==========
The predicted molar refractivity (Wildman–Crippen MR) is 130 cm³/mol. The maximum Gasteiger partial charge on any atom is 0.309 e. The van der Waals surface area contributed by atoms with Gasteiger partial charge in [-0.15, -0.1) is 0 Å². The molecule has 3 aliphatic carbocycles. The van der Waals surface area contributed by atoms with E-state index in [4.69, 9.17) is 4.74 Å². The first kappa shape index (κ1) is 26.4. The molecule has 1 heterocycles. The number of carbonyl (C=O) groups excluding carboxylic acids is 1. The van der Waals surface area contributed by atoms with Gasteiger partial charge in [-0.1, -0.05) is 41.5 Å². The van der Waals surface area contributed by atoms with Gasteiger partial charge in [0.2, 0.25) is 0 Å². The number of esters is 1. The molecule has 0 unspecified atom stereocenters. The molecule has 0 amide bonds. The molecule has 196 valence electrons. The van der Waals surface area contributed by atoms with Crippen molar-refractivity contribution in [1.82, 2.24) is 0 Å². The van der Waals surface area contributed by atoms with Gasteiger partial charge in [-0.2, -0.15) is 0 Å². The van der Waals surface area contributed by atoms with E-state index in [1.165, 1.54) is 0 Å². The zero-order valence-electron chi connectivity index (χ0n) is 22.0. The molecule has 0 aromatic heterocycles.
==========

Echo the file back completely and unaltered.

The predicted molar refractivity (Wildman–Crippen MR) is 130 cm³/mol. The maximum Gasteiger partial charge on any atom is 0.309 e. The van der Waals surface area contributed by atoms with Gasteiger partial charge in [-0.15, -0.1) is 0 Å². The molecule has 3 aliphatic carbocycles. The van der Waals surface area contributed by atoms with E-state index in [4.69, 9.17) is 4.74 Å². The first kappa shape index (κ1) is 26.4. The molecule has 1 heterocycles. The number of carbonyl (C=O) groups excluding carboxylic acids is 1. The van der Waals surface area contributed by atoms with Gasteiger partial charge in [-0.1, -0.05) is 41.5 Å². The van der Waals surface area contributed by atoms with Gasteiger partial charge in [0.2, 0.25) is 0 Å². The number of esters is 1. The molecule has 0 unspecified atom stereocenters. The molecule has 0 amide bonds. The molecule has 196 valence electrons. The van der Waals surface area contributed by atoms with Crippen molar-refractivity contribution in [1.82, 2.24) is 0 Å². The van der Waals surface area contributed by atoms with Gasteiger partial charge in [-0.2, -0.15) is 0 Å². The van der Waals surface area contributed by atoms with E-state index in [1.165, 1.54) is 0 Å². The zero-order valence-electron chi connectivity index (χ0n) is 22.0. The molecule has 0 aromatic heterocycles.